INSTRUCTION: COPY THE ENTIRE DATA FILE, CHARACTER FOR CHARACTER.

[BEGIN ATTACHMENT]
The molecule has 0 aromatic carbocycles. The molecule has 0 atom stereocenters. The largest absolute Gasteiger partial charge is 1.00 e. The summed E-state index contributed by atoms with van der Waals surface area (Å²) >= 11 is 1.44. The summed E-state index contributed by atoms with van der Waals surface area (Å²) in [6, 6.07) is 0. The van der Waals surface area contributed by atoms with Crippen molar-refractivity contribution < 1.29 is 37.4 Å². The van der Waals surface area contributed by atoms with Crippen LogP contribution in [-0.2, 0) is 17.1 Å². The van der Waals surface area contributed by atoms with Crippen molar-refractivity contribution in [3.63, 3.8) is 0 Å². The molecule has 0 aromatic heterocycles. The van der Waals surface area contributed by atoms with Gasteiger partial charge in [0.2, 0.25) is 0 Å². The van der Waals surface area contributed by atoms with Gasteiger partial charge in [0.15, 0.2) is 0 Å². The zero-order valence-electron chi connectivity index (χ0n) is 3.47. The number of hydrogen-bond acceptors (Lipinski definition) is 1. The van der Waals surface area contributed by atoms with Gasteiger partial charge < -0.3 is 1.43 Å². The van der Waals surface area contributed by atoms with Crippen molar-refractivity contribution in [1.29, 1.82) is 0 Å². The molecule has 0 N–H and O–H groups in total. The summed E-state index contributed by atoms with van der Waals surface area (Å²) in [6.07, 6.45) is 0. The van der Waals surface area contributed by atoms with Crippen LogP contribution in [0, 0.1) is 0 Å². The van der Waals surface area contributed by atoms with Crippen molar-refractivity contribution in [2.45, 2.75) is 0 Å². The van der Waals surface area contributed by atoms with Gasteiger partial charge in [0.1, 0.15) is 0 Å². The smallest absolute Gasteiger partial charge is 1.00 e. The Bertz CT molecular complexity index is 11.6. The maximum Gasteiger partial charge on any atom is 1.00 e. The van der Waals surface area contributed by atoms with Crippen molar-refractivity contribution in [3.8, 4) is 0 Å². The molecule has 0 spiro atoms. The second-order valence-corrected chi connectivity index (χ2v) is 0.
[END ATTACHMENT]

The molecule has 0 aromatic carbocycles. The molecule has 0 atom stereocenters. The largest absolute Gasteiger partial charge is 1.00 e. The summed E-state index contributed by atoms with van der Waals surface area (Å²) >= 11 is 1.44. The summed E-state index contributed by atoms with van der Waals surface area (Å²) in [6, 6.07) is 0. The van der Waals surface area contributed by atoms with Crippen molar-refractivity contribution < 1.29 is 37.4 Å². The van der Waals surface area contributed by atoms with Crippen LogP contribution in [-0.2, 0) is 17.1 Å². The van der Waals surface area contributed by atoms with Crippen molar-refractivity contribution in [3.63, 3.8) is 0 Å². The molecule has 0 aromatic heterocycles. The van der Waals surface area contributed by atoms with Gasteiger partial charge in [0.2, 0.25) is 0 Å². The van der Waals surface area contributed by atoms with Gasteiger partial charge in [0.15, 0.2) is 0 Å². The zero-order valence-electron chi connectivity index (χ0n) is 3.47. The number of hydrogen-bond acceptors (Lipinski definition) is 1. The van der Waals surface area contributed by atoms with Gasteiger partial charge < -0.3 is 1.43 Å². The van der Waals surface area contributed by atoms with Crippen molar-refractivity contribution in [1.29, 1.82) is 0 Å². The molecule has 0 N–H and O–H groups in total. The summed E-state index contributed by atoms with van der Waals surface area (Å²) in [6.07, 6.45) is 0. The van der Waals surface area contributed by atoms with Crippen LogP contribution in [0, 0.1) is 0 Å². The van der Waals surface area contributed by atoms with Crippen molar-refractivity contribution in [2.45, 2.75) is 0 Å². The van der Waals surface area contributed by atoms with Gasteiger partial charge in [0.1, 0.15) is 0 Å². The smallest absolute Gasteiger partial charge is 1.00 e. The Bertz CT molecular complexity index is 11.6. The maximum Gasteiger partial charge on any atom is 1.00 e. The van der Waals surface area contributed by atoms with Crippen molar-refractivity contribution in [3.8, 4) is 0 Å². The molecule has 0 spiro atoms. The second-order valence-corrected chi connectivity index (χ2v) is 0.